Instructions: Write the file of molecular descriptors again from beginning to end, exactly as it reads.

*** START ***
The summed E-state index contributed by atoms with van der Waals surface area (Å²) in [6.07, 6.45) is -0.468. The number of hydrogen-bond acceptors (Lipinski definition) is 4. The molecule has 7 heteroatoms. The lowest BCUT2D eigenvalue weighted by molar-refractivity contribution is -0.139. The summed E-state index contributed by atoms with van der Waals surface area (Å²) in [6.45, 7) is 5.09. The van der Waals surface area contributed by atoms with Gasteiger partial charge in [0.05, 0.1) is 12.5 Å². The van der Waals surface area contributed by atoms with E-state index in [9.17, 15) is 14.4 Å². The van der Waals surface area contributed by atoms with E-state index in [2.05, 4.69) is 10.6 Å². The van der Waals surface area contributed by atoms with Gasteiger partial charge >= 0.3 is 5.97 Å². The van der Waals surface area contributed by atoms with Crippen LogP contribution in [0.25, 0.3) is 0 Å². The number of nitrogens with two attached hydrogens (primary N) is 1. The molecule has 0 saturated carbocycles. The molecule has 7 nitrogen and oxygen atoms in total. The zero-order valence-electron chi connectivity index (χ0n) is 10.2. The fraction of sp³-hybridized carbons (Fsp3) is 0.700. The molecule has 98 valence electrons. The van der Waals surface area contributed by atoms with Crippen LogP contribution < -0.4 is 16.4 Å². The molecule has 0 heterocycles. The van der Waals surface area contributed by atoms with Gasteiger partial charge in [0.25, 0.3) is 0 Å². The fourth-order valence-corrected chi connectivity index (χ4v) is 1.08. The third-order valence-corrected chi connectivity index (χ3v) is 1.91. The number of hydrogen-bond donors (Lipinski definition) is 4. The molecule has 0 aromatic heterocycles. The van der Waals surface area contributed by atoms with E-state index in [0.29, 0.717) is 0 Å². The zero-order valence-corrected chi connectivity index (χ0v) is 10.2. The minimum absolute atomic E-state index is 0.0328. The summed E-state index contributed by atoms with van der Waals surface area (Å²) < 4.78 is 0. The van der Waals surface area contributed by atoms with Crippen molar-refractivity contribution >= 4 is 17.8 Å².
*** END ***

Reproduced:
The summed E-state index contributed by atoms with van der Waals surface area (Å²) in [6.07, 6.45) is -0.468. The number of hydrogen-bond acceptors (Lipinski definition) is 4. The molecule has 7 heteroatoms. The lowest BCUT2D eigenvalue weighted by molar-refractivity contribution is -0.139. The summed E-state index contributed by atoms with van der Waals surface area (Å²) in [6.45, 7) is 5.09. The van der Waals surface area contributed by atoms with Gasteiger partial charge in [0.05, 0.1) is 12.5 Å². The van der Waals surface area contributed by atoms with E-state index in [9.17, 15) is 14.4 Å². The van der Waals surface area contributed by atoms with E-state index in [2.05, 4.69) is 10.6 Å². The van der Waals surface area contributed by atoms with Gasteiger partial charge >= 0.3 is 5.97 Å². The van der Waals surface area contributed by atoms with Crippen LogP contribution in [0.25, 0.3) is 0 Å². The number of nitrogens with two attached hydrogens (primary N) is 1. The molecule has 0 saturated carbocycles. The molecule has 7 nitrogen and oxygen atoms in total. The zero-order valence-electron chi connectivity index (χ0n) is 10.2. The fraction of sp³-hybridized carbons (Fsp3) is 0.700. The molecule has 98 valence electrons. The van der Waals surface area contributed by atoms with Crippen LogP contribution < -0.4 is 16.4 Å². The molecule has 0 heterocycles. The van der Waals surface area contributed by atoms with Gasteiger partial charge in [0.25, 0.3) is 0 Å². The fourth-order valence-corrected chi connectivity index (χ4v) is 1.08. The third-order valence-corrected chi connectivity index (χ3v) is 1.91. The number of hydrogen-bond donors (Lipinski definition) is 4. The molecule has 0 aromatic heterocycles. The van der Waals surface area contributed by atoms with E-state index in [0.29, 0.717) is 0 Å². The zero-order valence-corrected chi connectivity index (χ0v) is 10.2. The minimum absolute atomic E-state index is 0.0328. The summed E-state index contributed by atoms with van der Waals surface area (Å²) < 4.78 is 0. The van der Waals surface area contributed by atoms with Crippen molar-refractivity contribution >= 4 is 17.8 Å².